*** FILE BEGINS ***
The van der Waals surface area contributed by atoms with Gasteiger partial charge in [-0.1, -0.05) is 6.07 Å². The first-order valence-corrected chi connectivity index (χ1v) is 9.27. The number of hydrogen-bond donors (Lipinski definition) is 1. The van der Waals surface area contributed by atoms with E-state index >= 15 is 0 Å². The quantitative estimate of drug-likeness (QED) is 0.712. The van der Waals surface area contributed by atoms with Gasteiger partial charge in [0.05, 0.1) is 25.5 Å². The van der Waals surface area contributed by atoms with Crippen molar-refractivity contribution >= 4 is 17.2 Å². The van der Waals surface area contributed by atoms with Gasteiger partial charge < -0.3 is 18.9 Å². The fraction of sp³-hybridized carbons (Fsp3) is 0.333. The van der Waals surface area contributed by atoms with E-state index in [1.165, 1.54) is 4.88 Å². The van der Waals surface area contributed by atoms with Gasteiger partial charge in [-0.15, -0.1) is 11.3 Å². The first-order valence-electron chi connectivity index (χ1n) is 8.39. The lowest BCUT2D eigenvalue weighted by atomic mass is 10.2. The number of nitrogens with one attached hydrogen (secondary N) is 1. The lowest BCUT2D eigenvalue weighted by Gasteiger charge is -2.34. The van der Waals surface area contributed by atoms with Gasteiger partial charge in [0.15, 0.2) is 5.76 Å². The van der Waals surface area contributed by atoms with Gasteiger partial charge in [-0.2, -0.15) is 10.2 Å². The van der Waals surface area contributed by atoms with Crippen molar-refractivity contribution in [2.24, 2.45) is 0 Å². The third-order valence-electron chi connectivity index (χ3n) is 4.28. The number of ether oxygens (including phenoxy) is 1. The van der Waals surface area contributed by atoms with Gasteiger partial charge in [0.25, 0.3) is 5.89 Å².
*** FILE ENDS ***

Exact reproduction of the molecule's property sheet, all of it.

The van der Waals surface area contributed by atoms with Gasteiger partial charge in [-0.1, -0.05) is 6.07 Å². The first-order valence-corrected chi connectivity index (χ1v) is 9.27. The number of hydrogen-bond donors (Lipinski definition) is 1. The van der Waals surface area contributed by atoms with E-state index >= 15 is 0 Å². The quantitative estimate of drug-likeness (QED) is 0.712. The van der Waals surface area contributed by atoms with Gasteiger partial charge in [0.05, 0.1) is 25.5 Å². The van der Waals surface area contributed by atoms with Crippen molar-refractivity contribution >= 4 is 17.2 Å². The van der Waals surface area contributed by atoms with Gasteiger partial charge < -0.3 is 18.9 Å². The fraction of sp³-hybridized carbons (Fsp3) is 0.333. The van der Waals surface area contributed by atoms with E-state index in [1.165, 1.54) is 4.88 Å². The van der Waals surface area contributed by atoms with Gasteiger partial charge in [-0.15, -0.1) is 11.3 Å². The first-order valence-electron chi connectivity index (χ1n) is 8.39. The lowest BCUT2D eigenvalue weighted by atomic mass is 10.2. The number of nitrogens with one attached hydrogen (secondary N) is 1. The lowest BCUT2D eigenvalue weighted by Gasteiger charge is -2.34. The van der Waals surface area contributed by atoms with Gasteiger partial charge in [0.15, 0.2) is 5.76 Å². The van der Waals surface area contributed by atoms with Gasteiger partial charge in [-0.2, -0.15) is 10.2 Å². The van der Waals surface area contributed by atoms with Crippen molar-refractivity contribution in [2.24, 2.45) is 0 Å². The third-order valence-electron chi connectivity index (χ3n) is 4.28. The number of ether oxygens (including phenoxy) is 1. The van der Waals surface area contributed by atoms with Gasteiger partial charge in [0.25, 0.3) is 5.89 Å².